Beijing's efforts to cajole and pressure Pyongyang into a more reasonable approach to the rest of the world have come to naught, but China's own needs suggest it will grit its teeth every time Kim Jong Un misbehaves.
When Chinese Foreign Minister Wang Yi arrives in Seoul on Monday, May 26, one issue will dominate the agenda of his talks with his South Korean counterparts: North Korea. Wang's visit will be the fourth high-level meeting between the two governments in recent months and another indication of the growing ties between Beijing and Seoul. That burgeoning relationship will be further cemented in June when Chinese President Xi Jinping pays a state visit to South Korea.
And while both nations would prefer to spend their time discussing ways in which they might be able to enhance trade, improve diplomatic and people-to-people exchanges and increase regional cooperation, their relationship will always be overshadowed by their erratic and belligerent neighbor.
And because that neighbor has developed nuclear weapons and is believed to be close to perfecting the ballistic missile systems required to deliver them, North Korea cannot be ignored.
The North's closest ally
For generations, China has been North Korea's closest ally, most visibly when hundreds of thousands of Chinese "volunteers" crossed the border to help stem the relentless advance of US-led United Nations forces during the 1950-'53 Korean War.
Had China not intervened in that conflict, which was triggered by North Korea invading the South on the assumption that the West would not rally to Seoul's assistance, then North Korea as it is today would not exist and the Kim family that has ruled it with a rod of iron since 1945 would have been consigned to history.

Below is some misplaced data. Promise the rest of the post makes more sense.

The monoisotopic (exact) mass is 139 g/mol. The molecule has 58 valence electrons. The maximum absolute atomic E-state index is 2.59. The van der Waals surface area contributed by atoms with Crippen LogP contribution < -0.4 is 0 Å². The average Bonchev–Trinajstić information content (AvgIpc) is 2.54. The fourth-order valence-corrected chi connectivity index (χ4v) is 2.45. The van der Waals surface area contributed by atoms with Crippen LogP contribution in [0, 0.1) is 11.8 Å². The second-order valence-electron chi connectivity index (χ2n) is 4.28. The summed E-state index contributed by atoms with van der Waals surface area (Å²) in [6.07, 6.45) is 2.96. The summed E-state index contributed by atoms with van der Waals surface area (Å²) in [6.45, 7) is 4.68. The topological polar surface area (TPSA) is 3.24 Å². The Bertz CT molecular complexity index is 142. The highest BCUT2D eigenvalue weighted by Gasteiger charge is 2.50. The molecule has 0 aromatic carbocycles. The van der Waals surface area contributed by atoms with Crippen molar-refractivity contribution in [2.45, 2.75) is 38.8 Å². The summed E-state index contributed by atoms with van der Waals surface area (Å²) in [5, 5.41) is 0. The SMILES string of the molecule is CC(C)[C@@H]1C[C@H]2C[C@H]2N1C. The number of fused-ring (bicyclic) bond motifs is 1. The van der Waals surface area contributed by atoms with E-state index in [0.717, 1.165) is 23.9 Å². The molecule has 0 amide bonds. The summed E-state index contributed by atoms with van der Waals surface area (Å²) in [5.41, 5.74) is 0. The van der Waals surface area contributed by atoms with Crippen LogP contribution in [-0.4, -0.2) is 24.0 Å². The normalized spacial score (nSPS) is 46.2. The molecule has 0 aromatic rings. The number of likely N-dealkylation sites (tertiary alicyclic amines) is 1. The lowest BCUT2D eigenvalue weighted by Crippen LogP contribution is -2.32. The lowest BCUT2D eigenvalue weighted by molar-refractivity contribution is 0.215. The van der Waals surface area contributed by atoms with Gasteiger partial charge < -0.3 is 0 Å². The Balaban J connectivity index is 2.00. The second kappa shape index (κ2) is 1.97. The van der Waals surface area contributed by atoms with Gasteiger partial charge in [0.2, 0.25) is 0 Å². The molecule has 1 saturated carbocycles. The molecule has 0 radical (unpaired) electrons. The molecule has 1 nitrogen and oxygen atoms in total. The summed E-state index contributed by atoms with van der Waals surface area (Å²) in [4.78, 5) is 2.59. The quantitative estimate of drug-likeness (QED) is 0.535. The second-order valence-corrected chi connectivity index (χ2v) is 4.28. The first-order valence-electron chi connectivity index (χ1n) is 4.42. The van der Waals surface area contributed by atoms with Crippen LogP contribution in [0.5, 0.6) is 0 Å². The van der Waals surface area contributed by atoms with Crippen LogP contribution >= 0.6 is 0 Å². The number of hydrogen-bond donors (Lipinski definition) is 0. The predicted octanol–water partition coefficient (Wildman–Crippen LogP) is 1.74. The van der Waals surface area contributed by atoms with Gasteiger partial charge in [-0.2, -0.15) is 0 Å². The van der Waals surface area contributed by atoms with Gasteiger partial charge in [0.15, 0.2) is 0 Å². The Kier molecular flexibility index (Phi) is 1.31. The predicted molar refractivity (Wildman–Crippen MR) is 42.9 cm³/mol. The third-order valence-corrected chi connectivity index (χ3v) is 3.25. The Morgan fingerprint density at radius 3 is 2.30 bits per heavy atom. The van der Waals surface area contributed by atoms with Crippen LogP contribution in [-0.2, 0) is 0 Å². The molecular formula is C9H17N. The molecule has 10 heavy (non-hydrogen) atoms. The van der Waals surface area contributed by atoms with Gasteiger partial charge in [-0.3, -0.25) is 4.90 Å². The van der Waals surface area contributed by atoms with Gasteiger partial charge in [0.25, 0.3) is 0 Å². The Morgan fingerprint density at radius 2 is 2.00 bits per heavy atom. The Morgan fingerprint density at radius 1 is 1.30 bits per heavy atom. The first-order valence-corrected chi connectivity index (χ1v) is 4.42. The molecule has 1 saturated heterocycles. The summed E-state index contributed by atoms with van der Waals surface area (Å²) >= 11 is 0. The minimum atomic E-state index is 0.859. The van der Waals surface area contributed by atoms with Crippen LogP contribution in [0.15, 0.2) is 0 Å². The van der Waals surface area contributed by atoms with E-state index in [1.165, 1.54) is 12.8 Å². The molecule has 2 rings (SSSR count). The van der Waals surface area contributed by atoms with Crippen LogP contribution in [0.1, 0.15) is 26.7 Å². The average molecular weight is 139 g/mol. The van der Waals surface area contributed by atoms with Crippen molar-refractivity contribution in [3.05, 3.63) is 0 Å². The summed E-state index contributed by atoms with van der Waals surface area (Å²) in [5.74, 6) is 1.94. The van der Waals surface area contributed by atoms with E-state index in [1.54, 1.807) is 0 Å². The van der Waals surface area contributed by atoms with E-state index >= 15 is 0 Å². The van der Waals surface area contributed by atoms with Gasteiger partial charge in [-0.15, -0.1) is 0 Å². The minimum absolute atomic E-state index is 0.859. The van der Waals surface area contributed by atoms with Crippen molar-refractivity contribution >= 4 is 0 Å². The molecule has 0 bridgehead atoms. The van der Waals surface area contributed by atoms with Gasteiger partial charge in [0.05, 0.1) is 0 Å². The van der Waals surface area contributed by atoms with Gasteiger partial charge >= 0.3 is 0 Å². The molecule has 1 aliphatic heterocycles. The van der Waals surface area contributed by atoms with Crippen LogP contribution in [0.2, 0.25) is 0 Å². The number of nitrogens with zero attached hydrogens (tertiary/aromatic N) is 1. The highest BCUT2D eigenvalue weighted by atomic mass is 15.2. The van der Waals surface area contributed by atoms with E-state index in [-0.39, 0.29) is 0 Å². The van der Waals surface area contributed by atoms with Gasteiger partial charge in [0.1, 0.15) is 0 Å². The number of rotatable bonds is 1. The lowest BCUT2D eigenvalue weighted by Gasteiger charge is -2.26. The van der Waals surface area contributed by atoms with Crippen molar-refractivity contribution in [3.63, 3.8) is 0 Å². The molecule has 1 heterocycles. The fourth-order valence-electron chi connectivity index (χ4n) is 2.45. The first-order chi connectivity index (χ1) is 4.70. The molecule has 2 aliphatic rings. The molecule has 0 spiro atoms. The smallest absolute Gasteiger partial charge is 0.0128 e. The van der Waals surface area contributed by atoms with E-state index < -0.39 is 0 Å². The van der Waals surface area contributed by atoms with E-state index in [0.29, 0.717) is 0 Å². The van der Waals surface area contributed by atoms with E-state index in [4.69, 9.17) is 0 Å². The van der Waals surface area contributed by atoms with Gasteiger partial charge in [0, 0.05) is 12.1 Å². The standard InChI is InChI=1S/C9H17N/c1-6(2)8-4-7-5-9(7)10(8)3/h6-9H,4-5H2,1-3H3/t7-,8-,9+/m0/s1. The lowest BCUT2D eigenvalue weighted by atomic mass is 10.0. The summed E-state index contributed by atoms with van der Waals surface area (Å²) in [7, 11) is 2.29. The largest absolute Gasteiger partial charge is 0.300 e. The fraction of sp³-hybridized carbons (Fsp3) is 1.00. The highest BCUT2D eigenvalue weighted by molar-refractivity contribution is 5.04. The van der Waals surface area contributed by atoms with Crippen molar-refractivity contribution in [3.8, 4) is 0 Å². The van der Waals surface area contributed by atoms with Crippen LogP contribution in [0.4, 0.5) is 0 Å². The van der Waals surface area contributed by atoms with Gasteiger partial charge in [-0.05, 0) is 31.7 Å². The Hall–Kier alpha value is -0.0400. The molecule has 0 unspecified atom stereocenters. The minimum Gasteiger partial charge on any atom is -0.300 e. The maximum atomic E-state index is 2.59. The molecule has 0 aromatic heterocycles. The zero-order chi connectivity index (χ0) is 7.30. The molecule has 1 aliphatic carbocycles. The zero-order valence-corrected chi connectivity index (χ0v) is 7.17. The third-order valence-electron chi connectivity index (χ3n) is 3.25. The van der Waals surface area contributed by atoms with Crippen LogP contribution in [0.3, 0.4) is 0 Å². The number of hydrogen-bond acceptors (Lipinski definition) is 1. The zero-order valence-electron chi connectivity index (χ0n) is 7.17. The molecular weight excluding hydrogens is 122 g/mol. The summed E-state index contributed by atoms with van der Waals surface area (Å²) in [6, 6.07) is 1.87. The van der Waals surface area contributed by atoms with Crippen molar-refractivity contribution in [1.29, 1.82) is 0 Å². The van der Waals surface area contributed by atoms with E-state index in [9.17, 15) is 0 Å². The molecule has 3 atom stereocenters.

Even though the two nations share a relationship forged in blood, there are signs that Beijing has grown tired of the actions of Pyongyang.
North Korea has hinted that it is ready to carry out a fourth nuclear test, hinting that this blast will be its first test of a plutonium-based device, while its military fired dozens of missiles from sites on its east coast in April, coinciding with a visit to South Korea by US President Barack Obama.
South Korean navy ships fired warning shots at three North Korean vessels that crossed the sea border off the west coast of the peninsula on May 19, while state media have again ratcheted up the rhetoric against the US, Japan and South Korea, threatening to turn Seoul into a "sea of flames."